Skip to main content

Malcolm Gladwell Changed My Opinion about the Value of Presidential Debates

Frank Fear: Wouldn’t it make more sense for us to focus extensively on candidates’ records? Debates are notoriously bad in that regard.

You won’t find the words debates, election, or presidentialelection in the index of Gladwell’s newest book, Talking with Strangers. His book’s intent is well captured in the subtitle: “what we should know about the people we don’t know.” But what Gladwell did for me is what he has done by way of previous books. He brings to life seven important words in critical thinking: “I never thought about it that way!

Democratic Debates

Gladwell does that by helping a reader look at something familiar through a pair of fresh eyes. And that’s what happened when I applied his writing to an analysis of presidential debates.

Using Gladwell’s language, national political candidates are ‘strangers.’ We don’t know these people, but—as we always do with strangers—we try to size them up. I had never thought of presidential candidates as strangers. But once I did, it opened the door to a wave of new thoughts about presidential debates.

How so? I’ve concluded that debates are a particularly poor way for us—the voters—to size up candidates. Why? Per Gladwell, it’s because we rely on a faulty—albeit seemingly reasonable—screening device. We interpret their presentation of self.

Think about it. The candidates work hard to be on their best behavior as they perform on a stage. So why not be drawn to candidates who make an especially positive impression, things like speaking well and firmly, looking into the camera, offering cogent and succinct responses, being quick on the uptake, and ‘looking the part’ (presidential)? How we react to what we see on TV is akin to how we respond in face-to-face encounters when strangers have a firm handshake and look us squarely in the eye. Those behaviors are likely to elicit our trust.

But just the opposite applies, too. Gladwell analyzes the Amanda Knox case. Knox, an American college student studying in Italy, was accused of helping to murder her roommate. Although insufficient evidence of her guilt was brought forth—including DNA evidence—Knox had one big thing going against her—she looked and acted guilty. Knox fit pre-conceived notions about what and how a guilty person looks and acts. And it cost her dearly.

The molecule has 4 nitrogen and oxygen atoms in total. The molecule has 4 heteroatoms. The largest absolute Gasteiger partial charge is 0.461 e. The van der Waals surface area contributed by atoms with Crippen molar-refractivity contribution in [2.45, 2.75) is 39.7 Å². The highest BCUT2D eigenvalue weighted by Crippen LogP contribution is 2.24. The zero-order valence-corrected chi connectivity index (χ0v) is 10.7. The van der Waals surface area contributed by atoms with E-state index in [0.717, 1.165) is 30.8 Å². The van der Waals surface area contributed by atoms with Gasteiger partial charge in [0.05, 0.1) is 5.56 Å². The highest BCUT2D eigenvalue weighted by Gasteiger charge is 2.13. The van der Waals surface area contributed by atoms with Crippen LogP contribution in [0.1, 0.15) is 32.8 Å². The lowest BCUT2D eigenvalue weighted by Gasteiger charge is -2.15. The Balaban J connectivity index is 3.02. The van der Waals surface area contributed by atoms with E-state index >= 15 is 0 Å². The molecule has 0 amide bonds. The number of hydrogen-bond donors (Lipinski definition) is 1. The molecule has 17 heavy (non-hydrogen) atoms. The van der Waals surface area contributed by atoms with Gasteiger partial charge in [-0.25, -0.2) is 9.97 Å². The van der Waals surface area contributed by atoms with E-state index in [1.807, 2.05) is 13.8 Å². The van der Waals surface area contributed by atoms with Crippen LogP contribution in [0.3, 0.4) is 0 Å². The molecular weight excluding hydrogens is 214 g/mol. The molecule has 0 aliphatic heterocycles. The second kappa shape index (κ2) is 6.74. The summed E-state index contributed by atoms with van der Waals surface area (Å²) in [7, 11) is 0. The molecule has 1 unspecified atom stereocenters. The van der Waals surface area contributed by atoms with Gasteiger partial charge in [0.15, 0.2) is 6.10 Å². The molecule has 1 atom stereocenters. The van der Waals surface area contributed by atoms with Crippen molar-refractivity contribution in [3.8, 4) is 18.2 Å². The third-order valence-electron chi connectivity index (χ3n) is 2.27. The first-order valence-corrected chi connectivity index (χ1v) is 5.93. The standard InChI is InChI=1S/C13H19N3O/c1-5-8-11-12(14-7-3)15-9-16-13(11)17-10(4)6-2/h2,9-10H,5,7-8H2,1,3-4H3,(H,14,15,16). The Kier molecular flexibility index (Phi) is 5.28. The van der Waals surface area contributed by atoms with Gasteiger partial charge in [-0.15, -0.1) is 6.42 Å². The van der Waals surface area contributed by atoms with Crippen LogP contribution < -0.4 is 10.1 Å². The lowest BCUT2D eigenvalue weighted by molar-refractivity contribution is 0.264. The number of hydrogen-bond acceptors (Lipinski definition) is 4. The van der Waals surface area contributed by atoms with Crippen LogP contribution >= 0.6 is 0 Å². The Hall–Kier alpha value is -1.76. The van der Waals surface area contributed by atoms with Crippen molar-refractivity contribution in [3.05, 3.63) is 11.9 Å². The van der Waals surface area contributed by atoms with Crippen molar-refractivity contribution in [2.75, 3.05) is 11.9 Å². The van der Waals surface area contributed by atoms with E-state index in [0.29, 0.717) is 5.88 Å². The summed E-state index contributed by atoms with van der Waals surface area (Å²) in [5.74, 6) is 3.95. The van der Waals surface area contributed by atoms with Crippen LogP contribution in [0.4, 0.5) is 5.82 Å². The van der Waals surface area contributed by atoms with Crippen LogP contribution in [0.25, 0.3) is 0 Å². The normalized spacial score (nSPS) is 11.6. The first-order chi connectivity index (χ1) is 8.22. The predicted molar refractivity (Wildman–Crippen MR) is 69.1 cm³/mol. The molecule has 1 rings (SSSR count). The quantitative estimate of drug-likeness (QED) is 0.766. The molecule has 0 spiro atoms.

Wouldn’t it make more sense for us to focus extensively on candidates’ records? Debates are notoriously bad in that regard.

Gladwell dives further. Citing research, Gladwell reports that we are more likely to size up a stranger correctly when s/he tells us the truth (e.g., “Did you steal the money?”). But the same research shows we are far less able to get it right when a stranger either tells a falsehood or tries to get us to affirm an outcome that s/he prefers. For example, researchers compared the performance of judges who made bail hearing decisions for high-risk defendants’ who pleaded their case before them vis-à-vis a computer’s assessments of the same pool of defendants using profile data on the defendants. When recidivism data were analyzed, the machine beat human judgment handily.

Over and over again, we rely on our ability to size up a stranger, but we often get it wrong—sometimes with disastrous results. Bernie Madoff, the presumed financial guru, sucked in thousands of investors before it was obvious that he had ‘made off’ with their money through a Ponzi scheme. In pre-WWII Britain, British PM Neville Chamberlain was convinced that Hitler didn’t have imperialistic intent—and Chamberlain told Britain as much—after having met with Hitler multiple times. In reality, Hitler conned Chamberlain. Michigan State’s Larry Nassar perpetrated hundreds of sexual assaults of young women (many girls) over an extended period—sometimes with a parent in the room. Nassar was perceived as fitting the role of a caring, competent, and nationally recognized physician to the Olympics. It took loads of time, and gobs of evidence, to tip the scale against him.

Why do we have such a hard time sizing up strangers? One reason, Gladwell asserts, is that we tend to default to the truth. In other words, we tend to take strangers at face value. Second, we fall victim to the illusion of transparency, believing that what we see is what we get. And, third, we fail to appreciate the implications of context.